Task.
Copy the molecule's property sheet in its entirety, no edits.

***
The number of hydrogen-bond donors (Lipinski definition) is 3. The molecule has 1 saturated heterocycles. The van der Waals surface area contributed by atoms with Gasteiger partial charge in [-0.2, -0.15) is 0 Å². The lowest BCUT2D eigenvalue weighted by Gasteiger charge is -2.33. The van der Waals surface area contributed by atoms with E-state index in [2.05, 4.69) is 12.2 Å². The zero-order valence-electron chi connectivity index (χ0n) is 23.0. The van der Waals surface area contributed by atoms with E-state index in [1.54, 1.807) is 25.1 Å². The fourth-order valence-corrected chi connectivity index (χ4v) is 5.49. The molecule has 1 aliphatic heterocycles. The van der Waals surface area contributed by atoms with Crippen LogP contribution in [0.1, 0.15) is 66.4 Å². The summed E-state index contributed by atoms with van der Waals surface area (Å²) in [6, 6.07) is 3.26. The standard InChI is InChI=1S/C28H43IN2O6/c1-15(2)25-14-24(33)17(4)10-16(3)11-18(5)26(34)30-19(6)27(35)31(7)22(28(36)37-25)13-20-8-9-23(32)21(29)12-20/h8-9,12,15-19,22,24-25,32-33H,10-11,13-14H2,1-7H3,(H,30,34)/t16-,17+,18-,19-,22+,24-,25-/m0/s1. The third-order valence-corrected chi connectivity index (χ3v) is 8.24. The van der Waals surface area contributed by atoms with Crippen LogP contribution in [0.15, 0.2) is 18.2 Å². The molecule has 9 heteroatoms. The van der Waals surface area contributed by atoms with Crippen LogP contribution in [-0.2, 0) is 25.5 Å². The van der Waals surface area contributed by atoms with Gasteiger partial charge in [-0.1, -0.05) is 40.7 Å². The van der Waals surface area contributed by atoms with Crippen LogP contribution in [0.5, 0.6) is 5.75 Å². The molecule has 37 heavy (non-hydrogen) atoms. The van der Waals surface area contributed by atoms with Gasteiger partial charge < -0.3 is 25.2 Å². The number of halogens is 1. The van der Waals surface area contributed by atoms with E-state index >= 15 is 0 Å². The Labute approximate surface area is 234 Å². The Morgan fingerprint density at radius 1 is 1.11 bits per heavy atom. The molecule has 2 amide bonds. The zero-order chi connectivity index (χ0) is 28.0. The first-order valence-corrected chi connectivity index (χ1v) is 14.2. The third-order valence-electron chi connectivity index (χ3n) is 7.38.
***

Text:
The number of hydrogen-bond donors (Lipinski definition) is 3. The molecule has 1 saturated heterocycles. The van der Waals surface area contributed by atoms with Gasteiger partial charge in [-0.2, -0.15) is 0 Å². The lowest BCUT2D eigenvalue weighted by Gasteiger charge is -2.33. The van der Waals surface area contributed by atoms with E-state index in [2.05, 4.69) is 12.2 Å². The zero-order valence-electron chi connectivity index (χ0n) is 23.0. The van der Waals surface area contributed by atoms with E-state index in [1.54, 1.807) is 25.1 Å². The fourth-order valence-corrected chi connectivity index (χ4v) is 5.49. The molecule has 1 aliphatic heterocycles. The van der Waals surface area contributed by atoms with Crippen LogP contribution in [0.1, 0.15) is 66.4 Å². The summed E-state index contributed by atoms with van der Waals surface area (Å²) in [6, 6.07) is 3.26. The standard InChI is InChI=1S/C28H43IN2O6/c1-15(2)25-14-24(33)17(4)10-16(3)11-18(5)26(34)30-19(6)27(35)31(7)22(28(36)37-25)13-20-8-9-23(32)21(29)12-20/h8-9,12,15-19,22,24-25,32-33H,10-11,13-14H2,1-7H3,(H,30,34)/t16-,17+,18-,19-,22+,24-,25-/m0/s1. The third-order valence-corrected chi connectivity index (χ3v) is 8.24. The van der Waals surface area contributed by atoms with Crippen LogP contribution in [0.15, 0.2) is 18.2 Å². The molecule has 9 heteroatoms. The van der Waals surface area contributed by atoms with Crippen LogP contribution in [-0.2, 0) is 25.5 Å². The van der Waals surface area contributed by atoms with Gasteiger partial charge in [-0.1, -0.05) is 40.7 Å². The van der Waals surface area contributed by atoms with Crippen LogP contribution in [0.5, 0.6) is 5.75 Å². The molecule has 37 heavy (non-hydrogen) atoms. The van der Waals surface area contributed by atoms with Gasteiger partial charge < -0.3 is 25.2 Å². The number of halogens is 1. The van der Waals surface area contributed by atoms with E-state index >= 15 is 0 Å². The Labute approximate surface area is 234 Å². The Morgan fingerprint density at radius 1 is 1.11 bits per heavy atom. The molecule has 2 amide bonds. The zero-order chi connectivity index (χ0) is 28.0. The first-order valence-corrected chi connectivity index (χ1v) is 14.2. The third-order valence-electron chi connectivity index (χ3n) is 7.38.